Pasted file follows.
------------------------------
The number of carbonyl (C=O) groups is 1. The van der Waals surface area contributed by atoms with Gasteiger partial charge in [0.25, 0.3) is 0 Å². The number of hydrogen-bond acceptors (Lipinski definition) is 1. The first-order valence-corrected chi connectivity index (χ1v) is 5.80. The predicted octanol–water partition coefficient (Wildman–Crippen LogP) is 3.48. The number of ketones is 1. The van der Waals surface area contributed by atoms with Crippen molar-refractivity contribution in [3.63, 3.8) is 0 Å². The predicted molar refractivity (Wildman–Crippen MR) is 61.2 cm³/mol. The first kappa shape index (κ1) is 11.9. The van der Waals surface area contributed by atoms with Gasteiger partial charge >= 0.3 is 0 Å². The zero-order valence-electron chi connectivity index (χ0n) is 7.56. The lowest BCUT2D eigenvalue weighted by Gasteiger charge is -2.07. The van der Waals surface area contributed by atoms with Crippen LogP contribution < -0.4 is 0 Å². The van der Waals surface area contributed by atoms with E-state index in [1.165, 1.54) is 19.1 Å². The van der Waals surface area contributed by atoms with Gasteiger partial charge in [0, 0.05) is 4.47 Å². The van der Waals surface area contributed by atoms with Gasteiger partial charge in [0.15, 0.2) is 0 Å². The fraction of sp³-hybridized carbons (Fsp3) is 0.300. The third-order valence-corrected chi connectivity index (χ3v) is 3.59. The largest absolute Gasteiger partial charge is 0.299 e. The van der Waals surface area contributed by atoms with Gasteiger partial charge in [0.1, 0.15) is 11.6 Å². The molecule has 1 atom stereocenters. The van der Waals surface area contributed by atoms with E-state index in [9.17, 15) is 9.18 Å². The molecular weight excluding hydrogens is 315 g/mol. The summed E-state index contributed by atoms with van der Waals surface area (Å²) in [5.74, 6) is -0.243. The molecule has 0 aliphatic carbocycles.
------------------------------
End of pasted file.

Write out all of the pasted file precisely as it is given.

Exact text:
The number of carbonyl (C=O) groups is 1. The van der Waals surface area contributed by atoms with Gasteiger partial charge in [0.25, 0.3) is 0 Å². The number of hydrogen-bond acceptors (Lipinski definition) is 1. The first-order valence-corrected chi connectivity index (χ1v) is 5.80. The predicted octanol–water partition coefficient (Wildman–Crippen LogP) is 3.48. The number of ketones is 1. The van der Waals surface area contributed by atoms with Crippen molar-refractivity contribution in [3.63, 3.8) is 0 Å². The predicted molar refractivity (Wildman–Crippen MR) is 61.2 cm³/mol. The first kappa shape index (κ1) is 11.9. The van der Waals surface area contributed by atoms with Gasteiger partial charge >= 0.3 is 0 Å². The zero-order valence-electron chi connectivity index (χ0n) is 7.56. The lowest BCUT2D eigenvalue weighted by Gasteiger charge is -2.07. The van der Waals surface area contributed by atoms with Crippen LogP contribution < -0.4 is 0 Å². The van der Waals surface area contributed by atoms with E-state index in [1.165, 1.54) is 19.1 Å². The van der Waals surface area contributed by atoms with Gasteiger partial charge in [0, 0.05) is 4.47 Å². The van der Waals surface area contributed by atoms with Gasteiger partial charge in [0.15, 0.2) is 0 Å². The fraction of sp³-hybridized carbons (Fsp3) is 0.300. The third-order valence-corrected chi connectivity index (χ3v) is 3.59. The largest absolute Gasteiger partial charge is 0.299 e. The van der Waals surface area contributed by atoms with Gasteiger partial charge in [0.1, 0.15) is 11.6 Å². The molecule has 1 atom stereocenters. The van der Waals surface area contributed by atoms with E-state index in [9.17, 15) is 9.18 Å². The molecular weight excluding hydrogens is 315 g/mol. The summed E-state index contributed by atoms with van der Waals surface area (Å²) in [5.74, 6) is -0.243. The molecule has 0 aliphatic carbocycles.